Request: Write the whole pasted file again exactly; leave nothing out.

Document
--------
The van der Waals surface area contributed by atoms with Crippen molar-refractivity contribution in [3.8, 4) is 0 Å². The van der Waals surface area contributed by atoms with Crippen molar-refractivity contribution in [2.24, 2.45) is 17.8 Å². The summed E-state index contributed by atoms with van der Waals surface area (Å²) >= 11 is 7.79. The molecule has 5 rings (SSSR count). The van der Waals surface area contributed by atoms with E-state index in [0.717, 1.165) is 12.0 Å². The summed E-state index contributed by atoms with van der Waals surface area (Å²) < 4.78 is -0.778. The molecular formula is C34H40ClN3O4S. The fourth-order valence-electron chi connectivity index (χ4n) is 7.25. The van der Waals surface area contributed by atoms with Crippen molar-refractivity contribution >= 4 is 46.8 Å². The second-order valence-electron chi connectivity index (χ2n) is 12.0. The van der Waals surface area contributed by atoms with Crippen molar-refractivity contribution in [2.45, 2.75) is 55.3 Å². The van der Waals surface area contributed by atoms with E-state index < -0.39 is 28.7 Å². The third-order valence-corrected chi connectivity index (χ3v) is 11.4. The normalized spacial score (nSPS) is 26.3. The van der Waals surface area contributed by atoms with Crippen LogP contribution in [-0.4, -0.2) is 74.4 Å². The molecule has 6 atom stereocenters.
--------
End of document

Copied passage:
The van der Waals surface area contributed by atoms with Crippen molar-refractivity contribution in [3.8, 4) is 0 Å². The van der Waals surface area contributed by atoms with Crippen molar-refractivity contribution in [2.24, 2.45) is 17.8 Å². The summed E-state index contributed by atoms with van der Waals surface area (Å²) >= 11 is 7.79. The molecule has 5 rings (SSSR count). The van der Waals surface area contributed by atoms with E-state index in [0.717, 1.165) is 12.0 Å². The summed E-state index contributed by atoms with van der Waals surface area (Å²) < 4.78 is -0.778. The molecular formula is C34H40ClN3O4S. The fourth-order valence-electron chi connectivity index (χ4n) is 7.25. The van der Waals surface area contributed by atoms with Crippen molar-refractivity contribution >= 4 is 46.8 Å². The second-order valence-electron chi connectivity index (χ2n) is 12.0. The van der Waals surface area contributed by atoms with Crippen molar-refractivity contribution in [2.45, 2.75) is 55.3 Å². The van der Waals surface area contributed by atoms with E-state index < -0.39 is 28.7 Å². The third-order valence-corrected chi connectivity index (χ3v) is 11.4. The normalized spacial score (nSPS) is 26.3. The van der Waals surface area contributed by atoms with Crippen LogP contribution in [-0.4, -0.2) is 74.4 Å². The molecule has 6 atom stereocenters.